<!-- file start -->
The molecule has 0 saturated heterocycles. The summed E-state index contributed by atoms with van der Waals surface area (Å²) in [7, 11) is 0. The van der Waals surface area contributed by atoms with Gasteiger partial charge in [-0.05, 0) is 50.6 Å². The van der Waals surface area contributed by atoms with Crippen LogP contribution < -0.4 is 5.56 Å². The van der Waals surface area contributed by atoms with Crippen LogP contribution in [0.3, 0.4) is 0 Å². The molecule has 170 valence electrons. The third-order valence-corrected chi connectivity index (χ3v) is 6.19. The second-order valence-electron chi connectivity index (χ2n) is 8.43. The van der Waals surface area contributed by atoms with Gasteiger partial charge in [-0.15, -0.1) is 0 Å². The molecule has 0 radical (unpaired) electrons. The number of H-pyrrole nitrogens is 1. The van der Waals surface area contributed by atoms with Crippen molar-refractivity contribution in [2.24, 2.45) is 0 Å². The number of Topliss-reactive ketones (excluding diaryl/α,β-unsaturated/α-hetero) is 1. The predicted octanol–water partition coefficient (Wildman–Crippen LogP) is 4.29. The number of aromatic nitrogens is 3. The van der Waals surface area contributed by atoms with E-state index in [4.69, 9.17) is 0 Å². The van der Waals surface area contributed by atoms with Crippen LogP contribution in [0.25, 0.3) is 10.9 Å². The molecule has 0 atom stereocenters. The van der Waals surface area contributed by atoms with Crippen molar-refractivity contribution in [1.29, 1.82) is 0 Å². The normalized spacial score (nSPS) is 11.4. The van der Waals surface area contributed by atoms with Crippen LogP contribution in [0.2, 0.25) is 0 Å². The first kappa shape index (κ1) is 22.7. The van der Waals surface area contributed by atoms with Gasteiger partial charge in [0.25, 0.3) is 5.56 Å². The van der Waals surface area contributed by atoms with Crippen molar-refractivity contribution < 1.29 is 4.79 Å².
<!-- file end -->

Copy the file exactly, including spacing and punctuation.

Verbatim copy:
The molecule has 0 saturated heterocycles. The summed E-state index contributed by atoms with van der Waals surface area (Å²) in [7, 11) is 0. The van der Waals surface area contributed by atoms with Gasteiger partial charge in [-0.05, 0) is 50.6 Å². The van der Waals surface area contributed by atoms with Crippen LogP contribution < -0.4 is 5.56 Å². The van der Waals surface area contributed by atoms with Crippen LogP contribution in [0.3, 0.4) is 0 Å². The molecule has 170 valence electrons. The third-order valence-corrected chi connectivity index (χ3v) is 6.19. The second-order valence-electron chi connectivity index (χ2n) is 8.43. The van der Waals surface area contributed by atoms with Gasteiger partial charge in [-0.15, -0.1) is 0 Å². The molecule has 0 radical (unpaired) electrons. The number of H-pyrrole nitrogens is 1. The van der Waals surface area contributed by atoms with Crippen molar-refractivity contribution in [2.24, 2.45) is 0 Å². The number of Topliss-reactive ketones (excluding diaryl/α,β-unsaturated/α-hetero) is 1. The predicted octanol–water partition coefficient (Wildman–Crippen LogP) is 4.29. The number of aromatic nitrogens is 3. The van der Waals surface area contributed by atoms with E-state index in [4.69, 9.17) is 0 Å². The van der Waals surface area contributed by atoms with Crippen LogP contribution in [0.25, 0.3) is 10.9 Å². The molecule has 0 atom stereocenters. The van der Waals surface area contributed by atoms with Crippen molar-refractivity contribution in [1.29, 1.82) is 0 Å². The normalized spacial score (nSPS) is 11.4. The van der Waals surface area contributed by atoms with Crippen LogP contribution in [0.2, 0.25) is 0 Å². The first kappa shape index (κ1) is 22.7. The van der Waals surface area contributed by atoms with Gasteiger partial charge in [0.25, 0.3) is 5.56 Å². The van der Waals surface area contributed by atoms with Crippen molar-refractivity contribution < 1.29 is 4.79 Å².